Relations with neighbouring countries are undoubtedly a significant determinant as well as a key indicator of stability of international political embedding of each state. Regional cooperation is therefore logically alpha and omega of the international politics of the Czech Republic. One of the priority objectives of the country is to extend and strengthen central European cooperation with other countries of the so-called Viszegrad Four as well as with the two neighbouring EU countries, that is, with Germany and Austria.
After all, relations with geographically, culturally and historically nearby states, to which we are also closely linked in economic terms, are no less important for current integrative efforts.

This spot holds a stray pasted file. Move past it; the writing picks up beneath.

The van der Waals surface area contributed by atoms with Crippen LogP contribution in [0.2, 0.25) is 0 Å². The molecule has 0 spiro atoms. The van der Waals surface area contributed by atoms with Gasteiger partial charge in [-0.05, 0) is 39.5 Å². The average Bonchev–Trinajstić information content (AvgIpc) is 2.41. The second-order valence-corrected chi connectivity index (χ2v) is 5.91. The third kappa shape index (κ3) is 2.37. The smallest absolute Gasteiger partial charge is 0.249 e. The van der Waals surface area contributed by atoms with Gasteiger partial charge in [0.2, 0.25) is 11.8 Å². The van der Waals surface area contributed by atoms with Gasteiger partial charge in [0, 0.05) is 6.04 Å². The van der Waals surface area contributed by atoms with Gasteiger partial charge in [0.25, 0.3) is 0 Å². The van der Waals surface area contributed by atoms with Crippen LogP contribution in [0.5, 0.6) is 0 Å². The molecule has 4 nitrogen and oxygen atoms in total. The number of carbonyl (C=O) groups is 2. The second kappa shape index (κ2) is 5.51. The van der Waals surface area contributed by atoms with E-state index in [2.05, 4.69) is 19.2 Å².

However, there exists a revival of certain historical sentiments between the Czech Republic and some Central European countries that have not been completely overcome and that sometimes develop into political disputes, burdening mutual relations not only on the state, institutional level, but also on the “civil” level. Nobody can argue that mutual relations between the Czech Republic and other countries of the region are – at least in their basic and officially declared intentions – free of serious conflicts. Nevertheless, the object of this paper is the already mentioned civil dimension, that is, existing attitudes of the Czech public to relations between the Czech Republic and other countries.